About 1,198 accounts in the deleted dataset have been suspended by Twitter for violating their platform manipulation and spamming policy. The Stanford report believes their presumed country of origin was India.

“These networks are problematic because they pretend to be someone they are not and can give the impression that Kashmiri people have certain political views when in fact they are fake personas,” said Shelby Grossman , researcher at the Stanford Internet Observatory. Thread. “The network wasn’t just about fake characters. There were also many other dangerous things.

The survey refrains from attributing the network to any actor due to a lack of public confirmation from Twitter, but does highlight an interesting pattern.

The report concludes that the content of the manipulative Twitter network was in line with Chinar Corps objectives, praising the work of the Indian Army in Kashmir. “Chinar Corps’ official account, @ChinarcorpsIA, is the seventh most mentioned or retweeted account on the network,” the report said.

The report reveals that the network had posted tweets mentioning Kashmir in nearly 40,000 hashtags and GreaterKashmir.com, the website associated with the valley’s largest English-language news daily, was among the top three domains shared by the network.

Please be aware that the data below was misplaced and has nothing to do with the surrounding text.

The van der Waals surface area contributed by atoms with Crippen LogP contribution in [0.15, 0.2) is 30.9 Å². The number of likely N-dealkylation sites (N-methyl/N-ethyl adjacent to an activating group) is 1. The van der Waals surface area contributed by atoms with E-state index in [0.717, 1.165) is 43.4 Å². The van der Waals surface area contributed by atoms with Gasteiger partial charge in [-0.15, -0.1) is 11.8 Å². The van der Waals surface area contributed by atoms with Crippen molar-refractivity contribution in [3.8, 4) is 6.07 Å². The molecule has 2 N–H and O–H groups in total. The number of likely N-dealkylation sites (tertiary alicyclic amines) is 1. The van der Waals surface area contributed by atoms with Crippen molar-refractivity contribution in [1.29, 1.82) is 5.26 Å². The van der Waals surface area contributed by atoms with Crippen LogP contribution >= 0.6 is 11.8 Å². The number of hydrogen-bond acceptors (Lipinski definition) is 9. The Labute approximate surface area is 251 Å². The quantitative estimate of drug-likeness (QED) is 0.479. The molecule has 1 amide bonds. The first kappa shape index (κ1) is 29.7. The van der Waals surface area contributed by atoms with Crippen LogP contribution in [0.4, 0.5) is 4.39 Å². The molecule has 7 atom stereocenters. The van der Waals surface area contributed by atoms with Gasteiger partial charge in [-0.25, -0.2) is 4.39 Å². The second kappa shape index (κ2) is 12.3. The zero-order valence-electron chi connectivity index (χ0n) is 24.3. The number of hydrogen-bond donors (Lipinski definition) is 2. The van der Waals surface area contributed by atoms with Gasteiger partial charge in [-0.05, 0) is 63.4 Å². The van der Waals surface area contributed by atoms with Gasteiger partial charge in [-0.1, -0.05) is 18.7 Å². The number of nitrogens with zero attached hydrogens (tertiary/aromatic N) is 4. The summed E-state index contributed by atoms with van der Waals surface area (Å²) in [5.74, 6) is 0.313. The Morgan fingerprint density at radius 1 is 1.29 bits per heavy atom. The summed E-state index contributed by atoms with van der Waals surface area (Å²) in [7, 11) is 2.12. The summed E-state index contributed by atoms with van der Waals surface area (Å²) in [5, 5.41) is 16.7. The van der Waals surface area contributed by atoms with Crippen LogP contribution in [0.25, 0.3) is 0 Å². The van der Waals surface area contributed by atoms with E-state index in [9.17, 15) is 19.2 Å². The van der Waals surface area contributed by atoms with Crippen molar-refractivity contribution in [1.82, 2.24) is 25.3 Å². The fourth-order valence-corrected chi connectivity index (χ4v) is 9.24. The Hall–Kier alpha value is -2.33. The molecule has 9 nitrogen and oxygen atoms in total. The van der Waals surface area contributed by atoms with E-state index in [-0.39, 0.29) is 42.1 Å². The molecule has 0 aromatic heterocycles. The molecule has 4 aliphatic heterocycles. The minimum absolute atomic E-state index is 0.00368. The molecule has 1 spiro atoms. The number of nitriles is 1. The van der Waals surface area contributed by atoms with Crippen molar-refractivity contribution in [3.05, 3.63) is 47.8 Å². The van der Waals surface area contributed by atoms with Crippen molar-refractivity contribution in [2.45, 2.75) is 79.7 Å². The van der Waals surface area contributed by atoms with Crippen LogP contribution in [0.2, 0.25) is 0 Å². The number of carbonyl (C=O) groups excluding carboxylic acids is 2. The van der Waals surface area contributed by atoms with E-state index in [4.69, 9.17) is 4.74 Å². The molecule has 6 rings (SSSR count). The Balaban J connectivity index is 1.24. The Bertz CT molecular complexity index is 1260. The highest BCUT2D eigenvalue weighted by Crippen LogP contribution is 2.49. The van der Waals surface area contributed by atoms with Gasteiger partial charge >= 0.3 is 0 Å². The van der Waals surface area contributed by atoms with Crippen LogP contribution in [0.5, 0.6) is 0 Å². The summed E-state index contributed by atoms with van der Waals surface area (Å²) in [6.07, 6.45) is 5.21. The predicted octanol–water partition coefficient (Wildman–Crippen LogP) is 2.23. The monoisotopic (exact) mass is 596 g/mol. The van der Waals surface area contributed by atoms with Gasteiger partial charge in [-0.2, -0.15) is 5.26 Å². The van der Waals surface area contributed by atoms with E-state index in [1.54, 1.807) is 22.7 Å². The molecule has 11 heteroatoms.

The investigation also revealed that accounts linked to the network claimed to be users from Kashmir but displayed profile pictures from elsewhere on the internet. In one particular case, analysis revealed that an account was using an image that was already available to another user on the freelance website Fiverr.

Most of their biographies, according to the report, were also similar, reading, “I love my India 100% follow.”

Other accounts associated with the network engaged in smear campaigns against Kashmiri journalists and denounced critical reporting as anti-national expressions. “Tweets identifying journalists were either intended to draw journalists’ attention to events or to draw journalists’ attention to events – often in an apparent attempt to target the journalist for what was presented as anti- Indian,” Stanford’s analysis revealed. .

In particular, the investigation identified two network accounts primarily targeting journalists, activists and politicians. “The accounts had similar usernames and tweets; # Kashmiri but are working to destroy #….!!!!!Kashmiriyat’,” the report read.